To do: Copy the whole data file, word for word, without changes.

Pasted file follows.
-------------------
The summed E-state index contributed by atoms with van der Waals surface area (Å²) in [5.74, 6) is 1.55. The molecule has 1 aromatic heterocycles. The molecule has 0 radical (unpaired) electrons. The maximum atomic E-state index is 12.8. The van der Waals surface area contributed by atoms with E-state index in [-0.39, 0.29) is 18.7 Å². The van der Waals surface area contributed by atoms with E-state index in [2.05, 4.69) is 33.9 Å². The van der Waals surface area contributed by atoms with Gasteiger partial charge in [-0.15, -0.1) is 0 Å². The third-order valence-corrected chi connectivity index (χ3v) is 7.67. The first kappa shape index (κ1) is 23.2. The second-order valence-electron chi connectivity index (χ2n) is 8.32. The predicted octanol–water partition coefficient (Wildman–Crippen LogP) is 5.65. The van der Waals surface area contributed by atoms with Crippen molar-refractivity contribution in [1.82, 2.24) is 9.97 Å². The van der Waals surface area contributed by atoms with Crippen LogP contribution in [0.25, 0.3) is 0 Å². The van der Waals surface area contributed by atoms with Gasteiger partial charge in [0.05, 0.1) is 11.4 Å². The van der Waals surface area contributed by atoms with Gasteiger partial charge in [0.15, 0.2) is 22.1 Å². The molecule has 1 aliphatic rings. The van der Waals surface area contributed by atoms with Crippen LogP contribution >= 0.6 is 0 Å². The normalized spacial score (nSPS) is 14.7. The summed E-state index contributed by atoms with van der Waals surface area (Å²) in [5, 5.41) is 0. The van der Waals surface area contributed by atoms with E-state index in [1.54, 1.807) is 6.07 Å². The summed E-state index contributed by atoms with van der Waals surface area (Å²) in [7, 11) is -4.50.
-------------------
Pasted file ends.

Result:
The summed E-state index contributed by atoms with van der Waals surface area (Å²) in [5.74, 6) is 1.55. The molecule has 1 aromatic heterocycles. The molecule has 0 radical (unpaired) electrons. The maximum atomic E-state index is 12.8. The van der Waals surface area contributed by atoms with E-state index in [-0.39, 0.29) is 18.7 Å². The van der Waals surface area contributed by atoms with E-state index in [2.05, 4.69) is 33.9 Å². The van der Waals surface area contributed by atoms with Gasteiger partial charge in [-0.15, -0.1) is 0 Å². The third-order valence-corrected chi connectivity index (χ3v) is 7.67. The first kappa shape index (κ1) is 23.2. The second-order valence-electron chi connectivity index (χ2n) is 8.32. The predicted octanol–water partition coefficient (Wildman–Crippen LogP) is 5.65. The van der Waals surface area contributed by atoms with Crippen molar-refractivity contribution in [1.82, 2.24) is 9.97 Å². The van der Waals surface area contributed by atoms with Crippen LogP contribution in [0.25, 0.3) is 0 Å². The van der Waals surface area contributed by atoms with Gasteiger partial charge in [0.05, 0.1) is 11.4 Å². The van der Waals surface area contributed by atoms with Gasteiger partial charge in [0.15, 0.2) is 22.1 Å². The molecule has 1 aliphatic rings. The van der Waals surface area contributed by atoms with Crippen LogP contribution >= 0.6 is 0 Å². The normalized spacial score (nSPS) is 14.7. The summed E-state index contributed by atoms with van der Waals surface area (Å²) in [5, 5.41) is 0. The van der Waals surface area contributed by atoms with E-state index in [1.54, 1.807) is 6.07 Å². The summed E-state index contributed by atoms with van der Waals surface area (Å²) in [7, 11) is -4.50.